August 9, 2007

What is Emotional Ergonomics?

Emotional ergonomics can be perceived in two ways

1) It is commonly thought of as how companies design tasks and work areas to maximize the efficiency and quality of their employees’ work. International Ergonomics Association has divided ergonomics broadly into three domains: Physical ergonomics Cognitive Ergonomics and Organizational Ergonomics.

2) It is also perceived as a field concerned with the emotional aspects of peoples’ interactions with products, services or systems.

Being from a Product Management background, I will try to elaborate more on the Product Design aspect of Emotional Ergonomics.

It is said that we respond to an object according to how we feel, not how we think. Often consumers perceive an object to be emotionally better even if your body or society doesn't. Thus it is recognized as the study of perceived comfort or convince. An example is slouching. This is common in everyone's sitting at some part in the day, we know it’s not good for posture yet it’s emotionally satisfying.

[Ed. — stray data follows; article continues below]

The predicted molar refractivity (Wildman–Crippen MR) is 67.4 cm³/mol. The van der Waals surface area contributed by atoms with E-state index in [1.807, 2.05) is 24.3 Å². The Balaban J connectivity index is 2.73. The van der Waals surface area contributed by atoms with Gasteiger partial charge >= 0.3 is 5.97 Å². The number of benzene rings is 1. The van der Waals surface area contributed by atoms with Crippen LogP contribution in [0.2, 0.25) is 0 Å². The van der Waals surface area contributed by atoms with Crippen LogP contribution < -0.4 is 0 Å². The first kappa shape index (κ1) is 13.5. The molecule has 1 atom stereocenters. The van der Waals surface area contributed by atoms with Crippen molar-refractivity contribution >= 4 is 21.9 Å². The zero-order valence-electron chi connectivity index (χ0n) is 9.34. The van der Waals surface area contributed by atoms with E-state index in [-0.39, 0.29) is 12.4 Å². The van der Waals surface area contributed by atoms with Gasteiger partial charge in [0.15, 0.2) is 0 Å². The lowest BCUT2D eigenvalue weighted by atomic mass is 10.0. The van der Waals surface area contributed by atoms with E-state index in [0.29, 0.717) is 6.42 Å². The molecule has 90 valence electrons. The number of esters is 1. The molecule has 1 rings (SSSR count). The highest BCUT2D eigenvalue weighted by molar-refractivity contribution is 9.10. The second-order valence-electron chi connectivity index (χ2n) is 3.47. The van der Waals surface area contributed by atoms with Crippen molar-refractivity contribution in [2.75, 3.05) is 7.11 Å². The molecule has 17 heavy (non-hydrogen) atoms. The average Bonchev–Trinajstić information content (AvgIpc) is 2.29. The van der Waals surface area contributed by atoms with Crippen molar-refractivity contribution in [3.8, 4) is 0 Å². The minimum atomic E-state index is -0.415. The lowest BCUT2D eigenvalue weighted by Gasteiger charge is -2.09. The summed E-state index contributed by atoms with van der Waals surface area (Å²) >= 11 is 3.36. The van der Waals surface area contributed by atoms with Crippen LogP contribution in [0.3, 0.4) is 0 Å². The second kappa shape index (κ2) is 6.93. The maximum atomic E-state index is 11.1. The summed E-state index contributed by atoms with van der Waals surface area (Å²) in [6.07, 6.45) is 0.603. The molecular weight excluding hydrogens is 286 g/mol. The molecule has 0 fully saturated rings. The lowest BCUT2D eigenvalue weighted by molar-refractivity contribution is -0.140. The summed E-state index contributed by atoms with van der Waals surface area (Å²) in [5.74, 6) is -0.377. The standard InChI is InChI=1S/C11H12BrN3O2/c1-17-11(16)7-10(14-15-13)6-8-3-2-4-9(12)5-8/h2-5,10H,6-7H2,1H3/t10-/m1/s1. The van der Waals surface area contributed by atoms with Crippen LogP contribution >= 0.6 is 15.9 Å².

We as human before we think anything, we feel it, even if it is an online shopping site. Thus how a product engages with us emotionally is as important as how well it performs mechanically, otherwise all our choices would be based strictly on price and functional efficiency, rather than emotional resonance and visceral appeal.

Product functionality is crucial for product success, the appearance, use of materials; shape and form provide the most immediate product data for the user. But less tangible issues such as emotional bonding of users with products, cultural perceptions and social value systems, provide valuable insights for the product developer to help expand knowledge and understanding of the users' need beyond the functional requirements. Knowledge of emotional ergonomics is important if you want to build customer loyalty and charge premium prices.

Simple methodologies such as watching people use products, organizing focus group sessions, and focusing on the application rather than the delivery method, would ultimately produce objects more relevant to users’ needs.

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